Preparing for Snow Season: Snow Accumulation Prevention and Removal Guidelines for Steel Buildings
As the stormy season approaches, Dalal Steel wants to share important information regarding snow accumulation prevention and removal measures. Snow load, roof pitch, and building design considerations all play crucial roles in determining the safety and structural integrity of a building during heavy snowfall. This article provides valuable insights and guidelines to help you understand and manage the impact of snow on your steel building or prefabricated house.
1. Understanding Snow Load and Density
1.1 Translating Snow Load to Snow Depth:
Determining the exact snow depth that a building can safely support is challenging due to the varying densities of snow. Snow can range from light and fluffy to wet and heavy. Therefore, it is not possible to establish a single value for the allowable height of snow. Additionally, as snow melts due to building heat loss or absorbs water from melting snow above, its density increases. The accumulation of ice beneath snow layers further intensifies the roof loading. Consequently, it is essential to be aware of your roof's design capacity and regularly monitor your building's snow load.
1.2 Typical Densities of Snow and Ice (kg/m3):
- New snow (immediately after falling in calm conditions): 50-70
- Damp new snow: 100-200
- Settled snow: 200-300
- Wind-packed snow: 350-400
- Very wet snow and firn: 700-800
2. Impact of Roof Pitch on Snow Buildup
The roof pitch significantly influences snow accumulation and related issues. High slope roofs (greater than 3:10) can experience snow sliding off easily. In contrast, low to mid-slope roofs (less than 3:10) tend to accumulate snow over time, becoming denser and icier. This is particularly concerning around areas with height variations or vertical surfaces such as parapet walls and equipment. Snowdrifts can become trapped in these locations, leading to concentrated weight that exceeds design specifications. Accumulated snow can also infiltrate flashings, potentially causing water leaks.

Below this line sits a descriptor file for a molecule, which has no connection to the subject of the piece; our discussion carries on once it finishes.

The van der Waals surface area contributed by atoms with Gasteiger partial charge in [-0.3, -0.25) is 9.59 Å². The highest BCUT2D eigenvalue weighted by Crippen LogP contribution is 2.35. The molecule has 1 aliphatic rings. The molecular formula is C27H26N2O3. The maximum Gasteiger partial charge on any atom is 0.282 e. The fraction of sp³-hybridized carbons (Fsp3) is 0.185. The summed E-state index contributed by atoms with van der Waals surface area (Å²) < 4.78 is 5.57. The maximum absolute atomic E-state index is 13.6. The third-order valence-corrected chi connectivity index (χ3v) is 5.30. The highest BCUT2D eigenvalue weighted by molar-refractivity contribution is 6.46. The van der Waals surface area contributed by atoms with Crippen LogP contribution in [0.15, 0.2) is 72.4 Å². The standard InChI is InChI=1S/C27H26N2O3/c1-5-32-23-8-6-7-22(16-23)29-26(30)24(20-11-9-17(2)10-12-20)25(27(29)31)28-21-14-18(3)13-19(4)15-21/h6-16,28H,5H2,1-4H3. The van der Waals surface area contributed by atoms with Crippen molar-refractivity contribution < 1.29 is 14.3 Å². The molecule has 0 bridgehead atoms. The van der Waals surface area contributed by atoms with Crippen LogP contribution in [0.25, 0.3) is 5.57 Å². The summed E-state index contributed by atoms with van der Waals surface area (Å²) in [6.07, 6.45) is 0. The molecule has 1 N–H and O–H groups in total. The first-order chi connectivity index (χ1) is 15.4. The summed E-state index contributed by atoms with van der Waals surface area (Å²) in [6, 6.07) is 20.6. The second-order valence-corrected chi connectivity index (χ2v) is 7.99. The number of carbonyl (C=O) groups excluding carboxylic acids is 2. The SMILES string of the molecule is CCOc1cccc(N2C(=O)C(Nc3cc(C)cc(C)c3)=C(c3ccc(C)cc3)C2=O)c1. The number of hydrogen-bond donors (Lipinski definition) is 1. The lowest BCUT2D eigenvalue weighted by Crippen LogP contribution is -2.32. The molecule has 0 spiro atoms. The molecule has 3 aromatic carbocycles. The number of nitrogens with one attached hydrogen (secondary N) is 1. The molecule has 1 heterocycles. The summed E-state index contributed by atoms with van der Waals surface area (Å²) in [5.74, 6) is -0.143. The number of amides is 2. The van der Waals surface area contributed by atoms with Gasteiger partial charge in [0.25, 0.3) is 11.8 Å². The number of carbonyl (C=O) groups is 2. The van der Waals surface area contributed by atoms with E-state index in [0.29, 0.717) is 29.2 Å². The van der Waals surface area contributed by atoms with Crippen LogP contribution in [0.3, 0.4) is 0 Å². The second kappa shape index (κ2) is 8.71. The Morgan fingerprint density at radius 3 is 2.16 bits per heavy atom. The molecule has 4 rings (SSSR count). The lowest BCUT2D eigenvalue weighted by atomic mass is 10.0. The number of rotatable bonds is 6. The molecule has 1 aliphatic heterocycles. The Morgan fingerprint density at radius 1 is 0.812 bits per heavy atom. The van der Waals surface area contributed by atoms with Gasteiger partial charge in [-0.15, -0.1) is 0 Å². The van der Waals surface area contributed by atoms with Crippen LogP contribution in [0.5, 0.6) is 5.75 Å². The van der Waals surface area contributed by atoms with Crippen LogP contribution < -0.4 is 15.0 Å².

3. Snow Removal Procedures
If your building already has a significant amount of snow or ice, it is advisable to reduce the snow load uniformly before an upcoming storm. Rain and additional snowfall can substantially increase the roof loads. Here are some pointers for safe snow removal:
3.1 Clearing Snow without Roof Damage:
- Inspect the roof system visually to identify any unusual deflections of frames, purlins, or joists. Begin by removing approximately half of the snow depth in areas that won't cause unbalanced loading conditions on the frames or purlins.
- Identify areas that require immediate roof bracing or additional support for unaccounted loads, whether suspended or from the exterior.
- Start shoveling from each endwall towards the center, progressing in larger roof areas with additional people working from the center to the ends.
- Remove drifted areas first to bring them down to the same level as the rest of the snow. For instance, trim drifts of 1m deep to 0.5m before proceeding.
- Clear snow from the eave towards the ridge, sliding it off the roof over the gutter.
- Remove snow from the middle one-third of each bay across the full width of the building, starting with the most densely packed bay. Complete snow removal on the remainder of the building.
- On gable buildings, simultaneously remove snow from both sides of the ridge.
- Eliminate excessive snow depth using the same method as described above.
- Avoid using metal shovels or scraping the roof down to the surface of the panel. The objective is to relieve the excess loading condition caused by snow weight, not to completely clear the roof of snow
Key Takeaways: Snow Accumulation Prevention and Roof Maintenance for Steel Buildings
Safeguarding Your Steel Building Against Snow Accumulation" to summarize the key points discussed in the article and provide a final takeaway for your readers.